Full inclusion is the interpretation which states that the least restrictive environment for all children with disabilities is the general education classroom. This model of full inclusion has gained momentum since the end of the last century. Under this approach, special education and related service therapies are brought to the child in the general education classroom (Tomlinson 39).   Recently, other full inclusion models have gained popularity. For example, team teaching, co-teaching, and consultation/collaborative teaching are now being tried in the schools. In the co-teaching model, general education and special education teachers teach together in the same classroom for the entire day, but students might be pulled out for related services (Tomlinson 61). In the consultation/collaborative model, general education and special education teachers work together to meet the needs of special needs students; students are seldom removed from the general education class (Tomlinson 69).  

            Since special education should always be based on the individual needs of the student, different service delivery options must be available. However, special education is an evolving concept and its service delivery options are constantly changing and expanding.  There are two types of special education classes—one is partially self-contained and the other is self-contained. In a special education class that is partially self-contained, the student attends a special class but is integrated into general education classes for a considerable amount of time each day (Harry 102). In this separate class, the students receive special education for more than 60% of their day outside the general education classroom (Harry 102). On the other hand, a special education class that is self contained has the student attend the special class most of the school day and is included in general education activities minimally.  There is also an option of a special education center which serves only students with a specific category of disability. Some special education centers offer residential services while others do not. These centers might either be a public or a private separate school facility.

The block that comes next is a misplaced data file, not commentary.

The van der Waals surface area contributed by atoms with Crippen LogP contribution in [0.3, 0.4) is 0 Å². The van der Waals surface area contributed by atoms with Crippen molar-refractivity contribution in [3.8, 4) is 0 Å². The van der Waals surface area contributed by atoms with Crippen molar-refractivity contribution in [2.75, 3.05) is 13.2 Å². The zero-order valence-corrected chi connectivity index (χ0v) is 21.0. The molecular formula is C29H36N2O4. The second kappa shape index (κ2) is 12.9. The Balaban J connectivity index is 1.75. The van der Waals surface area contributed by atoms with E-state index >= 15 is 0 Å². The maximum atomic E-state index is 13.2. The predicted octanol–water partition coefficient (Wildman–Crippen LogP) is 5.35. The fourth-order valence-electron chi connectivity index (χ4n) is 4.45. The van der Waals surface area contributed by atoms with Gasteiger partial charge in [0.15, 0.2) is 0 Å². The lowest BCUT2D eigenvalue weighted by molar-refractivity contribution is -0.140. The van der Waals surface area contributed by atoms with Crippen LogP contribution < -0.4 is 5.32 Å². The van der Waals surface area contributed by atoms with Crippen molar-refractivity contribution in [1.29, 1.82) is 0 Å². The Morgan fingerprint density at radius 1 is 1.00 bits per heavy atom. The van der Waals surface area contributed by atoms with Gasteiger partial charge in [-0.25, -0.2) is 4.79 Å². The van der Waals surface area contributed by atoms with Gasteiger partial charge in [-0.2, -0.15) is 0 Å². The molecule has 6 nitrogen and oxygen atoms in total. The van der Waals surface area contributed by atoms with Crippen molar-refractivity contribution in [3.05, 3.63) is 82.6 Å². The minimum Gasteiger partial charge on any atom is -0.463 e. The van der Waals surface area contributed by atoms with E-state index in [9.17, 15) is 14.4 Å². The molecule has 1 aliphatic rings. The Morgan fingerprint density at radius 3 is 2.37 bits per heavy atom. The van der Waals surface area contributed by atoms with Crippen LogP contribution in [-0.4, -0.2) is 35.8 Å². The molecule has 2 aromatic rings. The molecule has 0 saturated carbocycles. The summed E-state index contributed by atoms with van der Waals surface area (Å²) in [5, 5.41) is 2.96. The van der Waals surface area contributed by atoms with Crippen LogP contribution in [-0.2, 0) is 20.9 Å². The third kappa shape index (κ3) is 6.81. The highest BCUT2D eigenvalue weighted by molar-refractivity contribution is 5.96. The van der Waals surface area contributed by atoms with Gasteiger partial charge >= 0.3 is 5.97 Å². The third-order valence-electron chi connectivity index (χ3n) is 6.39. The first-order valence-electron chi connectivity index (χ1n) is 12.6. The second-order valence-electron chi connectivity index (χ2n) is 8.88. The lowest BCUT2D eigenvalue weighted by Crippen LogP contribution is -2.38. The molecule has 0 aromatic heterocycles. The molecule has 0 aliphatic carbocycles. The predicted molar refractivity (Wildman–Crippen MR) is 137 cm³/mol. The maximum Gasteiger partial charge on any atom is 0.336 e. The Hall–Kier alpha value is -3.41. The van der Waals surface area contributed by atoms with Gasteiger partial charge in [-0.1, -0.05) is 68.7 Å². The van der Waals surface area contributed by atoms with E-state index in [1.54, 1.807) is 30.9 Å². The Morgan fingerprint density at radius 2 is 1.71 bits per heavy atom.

Issues

            Despite all these different service delivery options, a debate is still present about where and how should students with disabilities receive their education. Some parents and professionals believe that “students with disabilities should be full-time members of age-appropriate, typical classrooms in their home schools and receive all support necessary to participate in both the academic and social communities of their peers” (Harry 306).However others believe that inclusion does not guarantee performance outcomes. In fact, no educational placement can make those guarantees. For students with disabilities, if a skill is not directly taught, it is usually not learned. Experts in blindness make this point well: